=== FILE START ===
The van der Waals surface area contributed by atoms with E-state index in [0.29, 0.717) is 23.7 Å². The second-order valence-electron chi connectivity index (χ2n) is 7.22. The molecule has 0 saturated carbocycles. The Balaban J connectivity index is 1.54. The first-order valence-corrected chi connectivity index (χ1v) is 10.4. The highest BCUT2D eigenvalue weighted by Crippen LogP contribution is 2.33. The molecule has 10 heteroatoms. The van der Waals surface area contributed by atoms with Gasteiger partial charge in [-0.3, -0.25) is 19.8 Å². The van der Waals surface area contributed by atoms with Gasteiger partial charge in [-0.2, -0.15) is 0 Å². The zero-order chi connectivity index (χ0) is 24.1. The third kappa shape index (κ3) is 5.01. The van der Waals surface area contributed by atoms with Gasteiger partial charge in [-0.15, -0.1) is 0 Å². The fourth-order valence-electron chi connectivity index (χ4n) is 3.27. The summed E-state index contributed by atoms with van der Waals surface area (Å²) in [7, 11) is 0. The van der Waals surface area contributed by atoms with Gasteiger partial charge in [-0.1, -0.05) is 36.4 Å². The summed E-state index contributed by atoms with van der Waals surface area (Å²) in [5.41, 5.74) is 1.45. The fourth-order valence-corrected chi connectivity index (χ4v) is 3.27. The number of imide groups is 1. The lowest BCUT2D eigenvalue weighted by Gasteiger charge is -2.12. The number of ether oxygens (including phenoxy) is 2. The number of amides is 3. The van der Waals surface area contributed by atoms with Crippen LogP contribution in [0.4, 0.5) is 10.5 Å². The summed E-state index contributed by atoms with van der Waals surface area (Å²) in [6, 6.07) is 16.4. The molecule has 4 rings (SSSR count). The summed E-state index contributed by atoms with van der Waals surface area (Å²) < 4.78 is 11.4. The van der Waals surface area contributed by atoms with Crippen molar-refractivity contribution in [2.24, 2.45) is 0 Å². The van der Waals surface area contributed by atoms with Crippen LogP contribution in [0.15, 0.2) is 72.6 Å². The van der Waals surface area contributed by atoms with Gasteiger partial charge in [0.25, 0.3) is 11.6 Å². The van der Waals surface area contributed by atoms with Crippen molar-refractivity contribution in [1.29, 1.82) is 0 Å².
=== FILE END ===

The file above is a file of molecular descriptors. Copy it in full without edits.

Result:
The van der Waals surface area contributed by atoms with E-state index in [0.29, 0.717) is 23.7 Å². The second-order valence-electron chi connectivity index (χ2n) is 7.22. The molecule has 0 saturated carbocycles. The Balaban J connectivity index is 1.54. The first-order valence-corrected chi connectivity index (χ1v) is 10.4. The highest BCUT2D eigenvalue weighted by Crippen LogP contribution is 2.33. The molecule has 10 heteroatoms. The van der Waals surface area contributed by atoms with Gasteiger partial charge in [-0.3, -0.25) is 19.8 Å². The van der Waals surface area contributed by atoms with Gasteiger partial charge in [-0.2, -0.15) is 0 Å². The zero-order chi connectivity index (χ0) is 24.1. The third kappa shape index (κ3) is 5.01. The van der Waals surface area contributed by atoms with Gasteiger partial charge in [-0.15, -0.1) is 0 Å². The fourth-order valence-electron chi connectivity index (χ4n) is 3.27. The summed E-state index contributed by atoms with van der Waals surface area (Å²) in [7, 11) is 0. The van der Waals surface area contributed by atoms with Gasteiger partial charge in [-0.1, -0.05) is 36.4 Å². The summed E-state index contributed by atoms with van der Waals surface area (Å²) in [5.41, 5.74) is 1.45. The fourth-order valence-corrected chi connectivity index (χ4v) is 3.27. The number of imide groups is 1. The lowest BCUT2D eigenvalue weighted by Gasteiger charge is -2.12. The number of ether oxygens (including phenoxy) is 2. The number of amides is 3. The van der Waals surface area contributed by atoms with Crippen LogP contribution in [0.4, 0.5) is 10.5 Å². The summed E-state index contributed by atoms with van der Waals surface area (Å²) in [6, 6.07) is 16.4. The molecule has 4 rings (SSSR count). The summed E-state index contributed by atoms with van der Waals surface area (Å²) < 4.78 is 11.4. The van der Waals surface area contributed by atoms with Crippen molar-refractivity contribution in [2.24, 2.45) is 0 Å². The van der Waals surface area contributed by atoms with Crippen LogP contribution in [0.15, 0.2) is 72.6 Å². The van der Waals surface area contributed by atoms with Gasteiger partial charge in [0.25, 0.3) is 11.6 Å². The van der Waals surface area contributed by atoms with Crippen molar-refractivity contribution in [1.29, 1.82) is 0 Å².